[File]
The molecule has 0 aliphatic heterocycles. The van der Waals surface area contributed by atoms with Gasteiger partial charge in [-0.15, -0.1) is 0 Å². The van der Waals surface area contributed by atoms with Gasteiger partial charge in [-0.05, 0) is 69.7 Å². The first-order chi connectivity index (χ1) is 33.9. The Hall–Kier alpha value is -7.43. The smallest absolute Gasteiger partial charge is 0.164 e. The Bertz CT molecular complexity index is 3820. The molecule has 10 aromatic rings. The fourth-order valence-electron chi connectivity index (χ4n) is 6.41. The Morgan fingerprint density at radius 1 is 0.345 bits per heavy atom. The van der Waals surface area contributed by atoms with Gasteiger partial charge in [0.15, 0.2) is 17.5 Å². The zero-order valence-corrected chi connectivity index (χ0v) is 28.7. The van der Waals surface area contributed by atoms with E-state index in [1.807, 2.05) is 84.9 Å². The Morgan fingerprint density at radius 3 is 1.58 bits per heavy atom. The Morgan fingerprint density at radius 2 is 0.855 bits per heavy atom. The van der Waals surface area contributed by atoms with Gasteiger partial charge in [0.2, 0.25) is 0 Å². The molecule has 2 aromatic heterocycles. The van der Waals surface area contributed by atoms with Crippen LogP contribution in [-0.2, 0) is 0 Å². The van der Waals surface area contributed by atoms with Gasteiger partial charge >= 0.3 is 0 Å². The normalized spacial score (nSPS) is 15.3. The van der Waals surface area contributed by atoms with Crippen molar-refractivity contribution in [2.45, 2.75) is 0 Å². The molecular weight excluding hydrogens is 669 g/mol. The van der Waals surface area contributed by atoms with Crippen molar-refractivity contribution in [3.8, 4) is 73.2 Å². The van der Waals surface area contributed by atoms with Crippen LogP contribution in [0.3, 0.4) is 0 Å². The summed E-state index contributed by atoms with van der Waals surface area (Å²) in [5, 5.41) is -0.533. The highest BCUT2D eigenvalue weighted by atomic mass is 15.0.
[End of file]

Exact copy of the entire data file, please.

The molecule has 0 aliphatic heterocycles. The van der Waals surface area contributed by atoms with Gasteiger partial charge in [-0.15, -0.1) is 0 Å². The van der Waals surface area contributed by atoms with Gasteiger partial charge in [-0.05, 0) is 69.7 Å². The first-order chi connectivity index (χ1) is 33.9. The Hall–Kier alpha value is -7.43. The smallest absolute Gasteiger partial charge is 0.164 e. The Bertz CT molecular complexity index is 3820. The molecule has 10 aromatic rings. The fourth-order valence-electron chi connectivity index (χ4n) is 6.41. The Morgan fingerprint density at radius 1 is 0.345 bits per heavy atom. The van der Waals surface area contributed by atoms with Gasteiger partial charge in [0.15, 0.2) is 17.5 Å². The zero-order valence-corrected chi connectivity index (χ0v) is 28.7. The van der Waals surface area contributed by atoms with E-state index in [1.807, 2.05) is 84.9 Å². The Morgan fingerprint density at radius 3 is 1.58 bits per heavy atom. The Morgan fingerprint density at radius 2 is 0.855 bits per heavy atom. The van der Waals surface area contributed by atoms with Gasteiger partial charge in [0.2, 0.25) is 0 Å². The molecule has 2 aromatic heterocycles. The van der Waals surface area contributed by atoms with Crippen LogP contribution in [-0.2, 0) is 0 Å². The van der Waals surface area contributed by atoms with Gasteiger partial charge >= 0.3 is 0 Å². The normalized spacial score (nSPS) is 15.3. The van der Waals surface area contributed by atoms with Crippen molar-refractivity contribution in [2.45, 2.75) is 0 Å². The molecular weight excluding hydrogens is 669 g/mol. The van der Waals surface area contributed by atoms with Crippen molar-refractivity contribution in [3.8, 4) is 73.2 Å². The van der Waals surface area contributed by atoms with Crippen LogP contribution in [0.3, 0.4) is 0 Å². The summed E-state index contributed by atoms with van der Waals surface area (Å²) in [5, 5.41) is -0.533. The highest BCUT2D eigenvalue weighted by atomic mass is 15.0.